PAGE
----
Minimum Corporate Tax Sends Wrong Message To Successful Companies

SUSIE GHARIB: Making American companies more competitive and bringing jobs back home. That`s why the Obama administration wants to overhaul the corporate tax code. Today`s proposal closes many loopholes and eliminates tax breaks for oil and gas producers. It also cuts the effective corporate tax rate on manufacturers to no more than 25 percent and drops the top corporate tax rate from 35 percent to 28 percent. But, as Darren Gersh reports, one of the administration`s most controversial ideas is a minimum tax on the profits U.S. companies make overseas.

DARREN GERSH, NIGHTLY BUSINESS REPORT CORRESPONDENT: The White House argues the president`s push for a minimum tax on overseas corporate profits will help level the international playing field, leading to a tax code that supports manufacturing at home.

JAY CARNEY, WHITE HOUSE SPOKESMAN: That takes away the incentive for companies to relocate overseas and reverses that and creates incentives for companies to in source again in the United States — a trend that the president believes is very important to our economic future.

GERSH: Under current law, U.S. companies can put off paying taxes on their overseas profits until they bring that money back to the United States. In practice, that means a lot of the overseas profits U.S. companies make are never taxed. Even so, Alex Brill, an economist at the American Enterprise Institute, thinks the minimum tax is a mistake. He says the tax code should make it easy for businesses to invest wherever they need to, at home or abroad. If U.S. businesses do well overseas, Brill says they will have more resources to invest everywhere.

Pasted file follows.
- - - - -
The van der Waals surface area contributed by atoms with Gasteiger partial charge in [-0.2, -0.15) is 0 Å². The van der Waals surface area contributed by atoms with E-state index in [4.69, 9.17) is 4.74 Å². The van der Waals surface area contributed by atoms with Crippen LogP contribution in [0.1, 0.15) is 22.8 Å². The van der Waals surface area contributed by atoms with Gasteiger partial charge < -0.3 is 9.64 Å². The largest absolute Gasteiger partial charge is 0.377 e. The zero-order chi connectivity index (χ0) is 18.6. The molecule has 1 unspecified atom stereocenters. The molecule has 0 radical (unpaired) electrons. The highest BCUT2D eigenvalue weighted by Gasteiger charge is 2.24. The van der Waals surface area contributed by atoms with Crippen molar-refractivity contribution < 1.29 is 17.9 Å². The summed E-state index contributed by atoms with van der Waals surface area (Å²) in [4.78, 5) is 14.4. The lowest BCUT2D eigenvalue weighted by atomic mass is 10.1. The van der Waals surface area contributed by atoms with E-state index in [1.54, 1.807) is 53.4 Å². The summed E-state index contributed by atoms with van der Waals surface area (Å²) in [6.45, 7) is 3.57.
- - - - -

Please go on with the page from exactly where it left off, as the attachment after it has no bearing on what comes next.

ALEX BRILL, RESEARCH FELLOW, AMERICAN ENTERPRISE INSTITUTE: Ultimately, that`s going to result in more manufacturing jobs, more
research jobs, more accounting jobs, here in the United States.

GERSH: There is growing bipartisan agreement on Capitol Hill that the U.S. needs to lower its corporate tax rate to keep up with other countries that have been lowering rates on corporate profits. Deloitte tax expert Clint Stretch says the president`s minimum tax sends the wrong message to the most competitive U.S. companies.

CLINT STRETCH, MANAGING PRINCIPAL, DELOITTE TAX: They care about where they`re taxed and how much they`re taxed. And the president has really moved in the opposite direction where the political conversation`s been going. So, it`s going to give them pause.

GERSH: Which may explain the cool reception the president`s tax framework received from business today. The administration crafted its plan to guarantee manufacturers operating at home face an effective tax rate of no more than 25 percent. But even manufacturers were not happy with that.

JAY TIMMONS, PRES.& CEO, NATIONAL ASSOC. OF MANUFACTURERS: The president recommends that manufacturing be at a 25 percent rate and that`s average. I don`t think we`ve become the great country we are today because we`ve strived to be average. I think we`ve got to come down much farther. We have to pick a rate that makes us competitive around the world.

GERSH: The White House has not said where it wants to set the minimum tax on overseas profits. Senior administration officials described the president`s proposal as a framework to start negotiations. Darren Gersh, NIGHTLY BUSINESS REPORT, Washington.

Similar Posts:

, , ,